Phil Spencer, the head of Xbox, says it is “an inevitability” that PlayStation will produce its own version of Xbox Game Pass.
Speaking to IGN, and responding to recent rumors surrounding the future of PlayStation Plus, Spencer says Game Pass-style services meet many player interests and provide a freedom of choice that isn’t given elsewhere. He expects Sony will try to emulate the success of Xbox’s approach with a similar service of its own.“I don’t mean it to sound like we’ve got it all figured out, but I think the right answer is allowing your customers to play the games they wanna play, where they wanna play them, and giving them choice about how they build their library, and being transparent with them about what our plans are in terms of our PC initiatives and our cross-gen initiatives and other things,” he says.
“So when I hear others doing things like Game Pass or coming to PC, it makes sense to me because I think that’s the right answer.”
He adds that the industry’s move to subscription-based services was always going to happen. Now, the question becomes who can innovate or improve upon that system best in the future.
“When I’m talking to our teams, I talk about it as an inevitability,” Spencer says.
“So for us, we should continue to innovate, continue to compete, because the things that we’re doing might be advantages that we have in the market today, but they’re just based on us going first, not that we’ve created something that no one else can go create.”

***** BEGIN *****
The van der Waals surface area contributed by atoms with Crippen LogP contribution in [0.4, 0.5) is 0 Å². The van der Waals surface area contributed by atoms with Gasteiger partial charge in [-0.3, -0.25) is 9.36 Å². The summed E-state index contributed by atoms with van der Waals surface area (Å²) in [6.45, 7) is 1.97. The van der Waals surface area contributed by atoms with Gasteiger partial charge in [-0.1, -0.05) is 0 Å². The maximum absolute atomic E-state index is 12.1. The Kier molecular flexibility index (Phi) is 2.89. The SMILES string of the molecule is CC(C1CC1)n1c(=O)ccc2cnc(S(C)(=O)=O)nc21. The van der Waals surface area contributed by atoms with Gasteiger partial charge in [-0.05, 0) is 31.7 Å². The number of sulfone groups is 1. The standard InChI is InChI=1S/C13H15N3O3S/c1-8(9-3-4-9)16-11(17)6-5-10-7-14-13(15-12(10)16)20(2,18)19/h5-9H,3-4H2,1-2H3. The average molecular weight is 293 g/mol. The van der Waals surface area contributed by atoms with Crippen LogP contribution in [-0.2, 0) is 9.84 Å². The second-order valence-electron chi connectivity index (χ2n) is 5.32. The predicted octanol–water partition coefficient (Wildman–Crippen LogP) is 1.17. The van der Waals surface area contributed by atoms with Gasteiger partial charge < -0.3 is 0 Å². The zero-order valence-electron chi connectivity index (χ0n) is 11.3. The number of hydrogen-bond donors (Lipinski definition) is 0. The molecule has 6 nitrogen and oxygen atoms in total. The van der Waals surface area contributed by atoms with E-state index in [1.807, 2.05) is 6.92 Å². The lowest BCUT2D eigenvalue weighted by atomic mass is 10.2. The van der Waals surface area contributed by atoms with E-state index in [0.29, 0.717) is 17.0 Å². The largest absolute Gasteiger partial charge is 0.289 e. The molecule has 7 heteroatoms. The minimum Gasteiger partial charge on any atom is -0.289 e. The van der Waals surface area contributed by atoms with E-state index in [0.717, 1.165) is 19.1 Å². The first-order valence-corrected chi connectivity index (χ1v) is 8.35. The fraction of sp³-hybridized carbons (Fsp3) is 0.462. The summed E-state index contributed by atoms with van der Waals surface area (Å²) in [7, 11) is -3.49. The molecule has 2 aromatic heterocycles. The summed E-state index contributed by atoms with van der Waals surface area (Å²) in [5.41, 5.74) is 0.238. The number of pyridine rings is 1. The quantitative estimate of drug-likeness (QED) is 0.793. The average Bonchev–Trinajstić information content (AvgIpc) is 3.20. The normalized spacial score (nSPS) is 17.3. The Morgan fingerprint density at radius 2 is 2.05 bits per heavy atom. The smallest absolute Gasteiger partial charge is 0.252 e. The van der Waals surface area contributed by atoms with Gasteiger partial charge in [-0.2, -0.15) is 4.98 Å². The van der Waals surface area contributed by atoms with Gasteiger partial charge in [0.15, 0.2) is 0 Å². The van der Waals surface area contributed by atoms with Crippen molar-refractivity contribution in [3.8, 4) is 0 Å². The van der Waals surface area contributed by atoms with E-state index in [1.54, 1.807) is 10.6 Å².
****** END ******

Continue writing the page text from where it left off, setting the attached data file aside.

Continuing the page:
“Because I think the right answer is to ship great games, ship them on PC, ship them on console, ship them on cloud, make them available day 1 in the subscription. And I expect that’s what our competitor will do.”
Analysis: the game streaming wars are coming
Xbox Game Pass has been one of Microsoft’s most warmly received gaming projects of the last few years. Praised by players for providing access to a huge library of games at a low cost, it’s also been continually touted as a success by Xbox heavyweights, including Spencer.
PlayStation’s interest in emulating that success with its own subscription service – rumored to be codenamed Spartacus – was first revealed last year in a Bloomberg report, but it was little surprise to many. A subscription service that embeds you within a console’s ecosystem, while encouraging you to stick with it by constantly handing you more games to dig into, has proved as enticing for players as it has the console manufacturers.
As Spencer alludes to here, the bigger question remains how, exactly, PlayStation will implement the service, and what additional features it will provide over Xbox Game Pass. According to the Bloomberg report, one of its key features will be providing access to older PS1, PS2, and PS3 titles.
It’s looking likely that we’ll find out more details in the near future. The appearance of PS3 games on the PS5’s store earlier this week alongside the recent removal of PlayStation Now subscription cards from UK and US retail stores last week suggests changes to the service are incoming. That change could well be the big one: the announcement that PlayStation Now and PlayStation Plus are being combined into Spartacus.